To understand the effect of corporate outreach on the welfare of egg-laying hens, we examined the effectiveness of corporate outreach on changing welfare practices and the welfare implications of switching to cage-free systems.1,2 Corporate outreach seems to be an effective intervention for encouraging companies to switch from caged to cage-free eggs, affecting between nine and 120 hen-years (i.e., years of hen life) per dollar spent.3 Although there is evidence that cage-free systems may lead to higher injury rates compared to caged systems, recent research suggests that these injuries are associated with operators’ lack of experience with the new system and should decline over time.4
Corporate outreach is likely to positively affect egg-laying hen welfare if corporations follow through on their cage-free commitments because cage-free systems are higher welfare than battery cage systems.
There are 7.47 billion egg-laying hens in the world, with an estimated 60% or more in battery cages.5 In the U.S., about 70% of egg-laying hens live in battery cages.6 There were 325 million egg-laying hens in the U.S. at the end of 2020, which is 5% lower than 2019.7 Overall, there is a trend towards more cage-free housing for hens in the U.S. In 2008, about 4% of hens lived in cage-free housing, whereas in 2021, almost 30% lived in cage-free housing.8
Effectiveness of Corporate Outreach
Corporate follow-through on commitments. There is some evidence that corporate outreach leads food companies to change their practices related to hen welfare. Šimčikas estimated that the follow-through rate of cage-free corporate commitments ranges from 48% to 84%.9 Founders Pledge estimated there is a 60% probability that companies will follow through with cage-free commitments.10 Furthermore, Compassion in World Farming found that 63% of companies made progress on their cage-free commitments in 2020.11
Cost-effectiveness of corporate outreach. Cost-effectiveness estimates vary widely, and it is unclear which are the most accurate. However, it seems likely that spending one U.S. dollar on corporate outreach directly affects at least nine hen-years. Šimčikas reports that corporate outreach affects between nine and 120 hen-years per dollar spent.12 Hen-years per dollar spent is a metric to estimate how much good can be done for egg-laying hens for every dollar spent on acquiring cage-free corporate commitments.13 Capriati claims that The Humane League has impacted ten hen-years per dollar received.14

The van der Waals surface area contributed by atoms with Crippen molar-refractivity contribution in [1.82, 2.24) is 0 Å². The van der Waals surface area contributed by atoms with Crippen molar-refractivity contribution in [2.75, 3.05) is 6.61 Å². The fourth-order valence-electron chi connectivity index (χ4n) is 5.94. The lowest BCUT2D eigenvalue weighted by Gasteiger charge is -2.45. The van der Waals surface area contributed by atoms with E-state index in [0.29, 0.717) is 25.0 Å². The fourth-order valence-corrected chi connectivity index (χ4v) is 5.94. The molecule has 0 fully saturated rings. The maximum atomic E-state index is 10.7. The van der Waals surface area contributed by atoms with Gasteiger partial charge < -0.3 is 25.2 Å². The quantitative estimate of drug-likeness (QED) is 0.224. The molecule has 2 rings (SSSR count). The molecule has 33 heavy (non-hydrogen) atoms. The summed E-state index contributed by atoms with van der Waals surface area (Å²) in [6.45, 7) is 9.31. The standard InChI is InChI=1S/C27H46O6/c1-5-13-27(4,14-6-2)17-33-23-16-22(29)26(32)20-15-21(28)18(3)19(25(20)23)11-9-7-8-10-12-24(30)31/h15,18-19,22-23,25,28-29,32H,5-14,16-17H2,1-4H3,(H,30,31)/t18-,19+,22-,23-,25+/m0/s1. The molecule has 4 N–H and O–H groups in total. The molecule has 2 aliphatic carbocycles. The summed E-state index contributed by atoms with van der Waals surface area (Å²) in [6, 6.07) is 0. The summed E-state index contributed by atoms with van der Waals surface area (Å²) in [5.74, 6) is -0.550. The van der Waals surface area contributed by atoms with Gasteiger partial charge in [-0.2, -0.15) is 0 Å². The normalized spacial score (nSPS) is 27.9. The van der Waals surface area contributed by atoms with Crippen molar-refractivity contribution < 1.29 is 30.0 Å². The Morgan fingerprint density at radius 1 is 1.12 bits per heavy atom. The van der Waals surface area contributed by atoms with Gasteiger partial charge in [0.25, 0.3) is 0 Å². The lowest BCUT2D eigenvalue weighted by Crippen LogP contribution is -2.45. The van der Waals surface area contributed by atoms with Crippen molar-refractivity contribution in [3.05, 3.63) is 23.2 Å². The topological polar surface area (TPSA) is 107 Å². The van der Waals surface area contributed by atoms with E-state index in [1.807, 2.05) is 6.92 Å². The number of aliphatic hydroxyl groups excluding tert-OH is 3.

Are cage-free systems actually better for hen welfare?
Hartcher and Jones15 define “good welfare” for egg-laying hens as “a combination of adequate nutrition, an appropriate environment, optimal health, the expression of normal behaviors, and positive mental experiences.” No existing housing system is ideal for hen welfare—each has its own benefits and drawbacks.16 Cage-free systems allow hens to engage in some essential natural behaviors, such as walking, spreading their wings, and laying eggs in nests, which is known to positively affect their welfare. However, cage-free systems are not necessarily high-welfare. Hens in cage-free systems may still face harmful practices, e.g., killing male chicks, debeaking, lack of food and water during transportation, starvation to force molting, and slaughter.17 Additionally, there is evidence of a greater risk of keel, beak, skin, and feather abnormalities in cage-free housing systems compared to battery cage systems.18
There have been concerns about higher mortality rates in cage-free systems compared to caged systems. It should be noted that mortality rate is one of many animal welfare indicators and does not fully encapsulate the three pillars of hen welfare.19 Despite the seemingly higher mortality rates in cage-free systems, the mortality of egg-laying hens drops to the same level as caged systems as farmers’ experience with cage-free systems increases.20 In two independent data sets, the authors identified a significant decrease in mortality within aviary housing systems (i.e., multi-level cage-free systems) as farmers gained skills over time. Another study found no statistically significant differences in mortality among the three housing systems researched: aviary, battery cages, and barns.21 In addition to these studies, according to a management guide from an egg-laying hen breeder,22 aviaries require farmers to introduce chicks to the system in a very specific, careful manner to ensure proper adjustment and safety. If farmers are not following these guidelines, it could lead to higher injury and abnormality rates for hens raised in cage-free aviary systems.
Based on the available evidence, we conclude that cage-free systems are relatively higher-welfare than battery cage systems because they allow hens to engage in some important natural behaviors that positively affect welfare. Although there is evidence that mortality rates are slightly higher in cage-free systems, there is also evidence that this pattern dissipates as farmers learn how to properly operate cage-free systems.